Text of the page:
You actively look for pregnant ladies to give your seat to on the bus. You always hold open doors for strangers. You help your friend lug a sofa across town and up five flights to their new apartment. You're a nice person.
Illustration by Angelica Alzona.
So when someone yells at you to slap them across the face in the middle of sex, you freeze. The nice side of you doesn't want to hurt them, but the caretaker side of you feels like you should fulfil their request. And, if you're really honest with yourself, there's a little part of you that's curious about what it would be like to actually slap someone.
What is rough sex, anyway?
Most people would describe rough sex as some combination of wild, animalistic, passionate, kinky or raw. It isn't defined by one specific action, but can include things such as one person being dominant, roleplaying, talking dirty, spanking, biting, scratching, or using props such as restraints, paddles or whips.
One way or another, rough sex is more intense than everyday sex. Clients in my sex therapy practice say that consensual rough sex is fun because it's so intense. There's a sense that you're breaking the rules or doing something you shouldn't be doing. That element of the taboo makes it all the more thrilling. Even if rough sex is not something you've naturally gravitated to in the past, exploring it in a safe and boundaried way with your partner can help you tap into a side of your sexuality that you never realised existed. It can be really fun to not have to be the nice person all the time.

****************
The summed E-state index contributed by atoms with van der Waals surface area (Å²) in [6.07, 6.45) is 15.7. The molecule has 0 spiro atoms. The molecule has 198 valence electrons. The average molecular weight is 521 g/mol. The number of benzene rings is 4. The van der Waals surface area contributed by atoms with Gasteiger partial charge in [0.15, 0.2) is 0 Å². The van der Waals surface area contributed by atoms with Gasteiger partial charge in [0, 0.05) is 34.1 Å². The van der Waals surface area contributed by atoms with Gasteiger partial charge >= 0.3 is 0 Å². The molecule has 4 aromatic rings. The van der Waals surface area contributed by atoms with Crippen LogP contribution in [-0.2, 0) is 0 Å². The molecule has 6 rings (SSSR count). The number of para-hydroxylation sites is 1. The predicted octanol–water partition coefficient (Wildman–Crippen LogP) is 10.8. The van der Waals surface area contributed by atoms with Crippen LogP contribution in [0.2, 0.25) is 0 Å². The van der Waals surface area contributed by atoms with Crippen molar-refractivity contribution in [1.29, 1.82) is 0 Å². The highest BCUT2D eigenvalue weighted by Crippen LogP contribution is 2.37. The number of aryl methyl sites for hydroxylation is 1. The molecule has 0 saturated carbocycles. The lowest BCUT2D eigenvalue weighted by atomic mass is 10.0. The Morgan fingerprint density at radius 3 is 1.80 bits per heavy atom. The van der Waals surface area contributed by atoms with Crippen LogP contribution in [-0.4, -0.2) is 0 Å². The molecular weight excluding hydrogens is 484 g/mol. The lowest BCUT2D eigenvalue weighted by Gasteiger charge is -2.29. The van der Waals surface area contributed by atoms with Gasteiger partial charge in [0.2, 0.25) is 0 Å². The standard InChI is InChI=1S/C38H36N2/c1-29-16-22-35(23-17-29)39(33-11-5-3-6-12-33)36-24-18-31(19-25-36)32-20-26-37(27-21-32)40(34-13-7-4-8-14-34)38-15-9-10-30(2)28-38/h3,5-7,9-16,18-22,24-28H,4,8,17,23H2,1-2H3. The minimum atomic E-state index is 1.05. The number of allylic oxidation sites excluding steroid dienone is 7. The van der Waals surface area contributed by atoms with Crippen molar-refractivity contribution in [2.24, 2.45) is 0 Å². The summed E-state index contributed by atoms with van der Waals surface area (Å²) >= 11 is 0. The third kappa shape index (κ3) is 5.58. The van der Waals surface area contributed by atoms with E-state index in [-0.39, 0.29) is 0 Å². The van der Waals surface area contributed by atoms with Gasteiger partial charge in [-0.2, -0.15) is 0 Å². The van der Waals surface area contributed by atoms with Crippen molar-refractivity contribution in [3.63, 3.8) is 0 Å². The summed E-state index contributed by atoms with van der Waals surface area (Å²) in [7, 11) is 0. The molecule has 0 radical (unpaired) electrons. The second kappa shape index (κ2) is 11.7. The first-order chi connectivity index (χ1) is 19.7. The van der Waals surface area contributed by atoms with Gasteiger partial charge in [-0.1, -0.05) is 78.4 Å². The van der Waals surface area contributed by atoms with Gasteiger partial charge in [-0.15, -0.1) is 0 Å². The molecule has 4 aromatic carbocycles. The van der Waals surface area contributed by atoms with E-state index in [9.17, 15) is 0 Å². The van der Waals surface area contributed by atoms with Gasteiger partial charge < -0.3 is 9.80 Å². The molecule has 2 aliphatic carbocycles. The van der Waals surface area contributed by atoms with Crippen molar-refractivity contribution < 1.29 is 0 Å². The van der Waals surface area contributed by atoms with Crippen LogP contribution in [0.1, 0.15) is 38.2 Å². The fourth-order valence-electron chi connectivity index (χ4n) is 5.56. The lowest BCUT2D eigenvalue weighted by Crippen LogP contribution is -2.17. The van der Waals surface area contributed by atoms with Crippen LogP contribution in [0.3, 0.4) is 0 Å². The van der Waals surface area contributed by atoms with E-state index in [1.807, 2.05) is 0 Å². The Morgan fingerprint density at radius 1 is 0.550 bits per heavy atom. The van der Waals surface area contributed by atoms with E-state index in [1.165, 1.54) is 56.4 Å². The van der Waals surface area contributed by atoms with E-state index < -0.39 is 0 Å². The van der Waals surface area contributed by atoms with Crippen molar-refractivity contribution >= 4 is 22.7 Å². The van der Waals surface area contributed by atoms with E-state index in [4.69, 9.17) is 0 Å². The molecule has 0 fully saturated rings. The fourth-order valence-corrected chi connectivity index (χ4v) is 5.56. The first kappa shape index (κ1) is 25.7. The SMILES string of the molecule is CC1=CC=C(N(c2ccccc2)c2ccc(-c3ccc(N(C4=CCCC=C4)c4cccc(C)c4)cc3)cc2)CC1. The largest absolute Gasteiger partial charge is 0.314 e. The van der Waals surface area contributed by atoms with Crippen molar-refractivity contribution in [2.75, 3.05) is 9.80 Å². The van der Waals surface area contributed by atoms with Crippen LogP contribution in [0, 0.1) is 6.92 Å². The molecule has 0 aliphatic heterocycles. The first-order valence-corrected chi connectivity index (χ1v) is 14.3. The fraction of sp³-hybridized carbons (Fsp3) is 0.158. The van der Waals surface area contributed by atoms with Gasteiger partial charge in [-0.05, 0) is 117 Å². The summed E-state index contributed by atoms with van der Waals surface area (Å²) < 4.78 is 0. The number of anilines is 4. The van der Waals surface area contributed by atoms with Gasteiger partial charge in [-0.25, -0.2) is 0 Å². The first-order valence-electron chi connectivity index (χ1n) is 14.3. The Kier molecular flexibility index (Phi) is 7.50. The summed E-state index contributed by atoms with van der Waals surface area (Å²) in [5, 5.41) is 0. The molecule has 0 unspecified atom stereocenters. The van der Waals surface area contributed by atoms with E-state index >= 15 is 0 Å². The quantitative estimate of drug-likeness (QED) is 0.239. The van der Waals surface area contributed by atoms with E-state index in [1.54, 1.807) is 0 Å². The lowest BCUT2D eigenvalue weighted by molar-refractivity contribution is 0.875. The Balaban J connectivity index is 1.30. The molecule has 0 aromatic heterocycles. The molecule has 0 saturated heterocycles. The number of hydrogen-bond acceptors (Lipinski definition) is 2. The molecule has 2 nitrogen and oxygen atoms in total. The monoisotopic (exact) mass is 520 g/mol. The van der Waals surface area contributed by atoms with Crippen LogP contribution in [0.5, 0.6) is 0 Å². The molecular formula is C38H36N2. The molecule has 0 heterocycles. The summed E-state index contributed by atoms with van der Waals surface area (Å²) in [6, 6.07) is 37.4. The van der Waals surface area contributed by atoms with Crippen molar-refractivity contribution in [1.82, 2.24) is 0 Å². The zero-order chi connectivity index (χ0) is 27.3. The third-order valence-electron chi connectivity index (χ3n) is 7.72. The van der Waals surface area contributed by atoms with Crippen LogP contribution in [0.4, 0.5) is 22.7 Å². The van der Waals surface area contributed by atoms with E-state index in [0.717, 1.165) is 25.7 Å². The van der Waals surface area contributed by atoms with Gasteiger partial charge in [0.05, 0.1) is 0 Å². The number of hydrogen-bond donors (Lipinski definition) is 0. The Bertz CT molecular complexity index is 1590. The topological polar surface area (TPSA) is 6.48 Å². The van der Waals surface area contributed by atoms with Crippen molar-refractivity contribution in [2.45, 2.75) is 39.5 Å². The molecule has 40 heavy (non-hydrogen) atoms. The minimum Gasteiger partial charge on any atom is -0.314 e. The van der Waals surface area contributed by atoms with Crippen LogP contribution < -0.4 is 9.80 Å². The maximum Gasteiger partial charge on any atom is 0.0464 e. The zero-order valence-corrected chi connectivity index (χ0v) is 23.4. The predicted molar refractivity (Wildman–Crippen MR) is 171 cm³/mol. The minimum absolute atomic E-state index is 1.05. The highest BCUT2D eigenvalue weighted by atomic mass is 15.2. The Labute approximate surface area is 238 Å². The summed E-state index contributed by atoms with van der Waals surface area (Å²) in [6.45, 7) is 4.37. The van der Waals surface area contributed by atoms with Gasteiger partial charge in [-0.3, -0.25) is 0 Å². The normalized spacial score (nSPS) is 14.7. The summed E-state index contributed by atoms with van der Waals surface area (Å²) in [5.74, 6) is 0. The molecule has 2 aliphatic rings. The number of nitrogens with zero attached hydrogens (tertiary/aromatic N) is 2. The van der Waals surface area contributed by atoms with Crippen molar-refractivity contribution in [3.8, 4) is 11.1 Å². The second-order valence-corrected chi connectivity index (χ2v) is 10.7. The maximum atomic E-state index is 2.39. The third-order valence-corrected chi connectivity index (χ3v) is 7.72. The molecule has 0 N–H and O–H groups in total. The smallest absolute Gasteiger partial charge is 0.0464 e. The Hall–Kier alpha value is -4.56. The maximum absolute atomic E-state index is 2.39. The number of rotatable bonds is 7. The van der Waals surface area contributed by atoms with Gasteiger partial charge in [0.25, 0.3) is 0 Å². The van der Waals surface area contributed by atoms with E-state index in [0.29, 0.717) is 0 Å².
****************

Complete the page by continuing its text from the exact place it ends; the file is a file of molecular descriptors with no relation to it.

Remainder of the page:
Only try it if you want to
The great thing about consensual rough sex is that you can decide on the specific activities that sound appealing to you. There are no rules. Still, you should only have rough sex if you genuinely feel interested in or curious about it! A lot of people push themselves to engage in rough sex because they think they're "supposed" to, or because a partner has requested it. Don't even get me started on the stories I heard in my practice after 50 Shades Of Grey was released.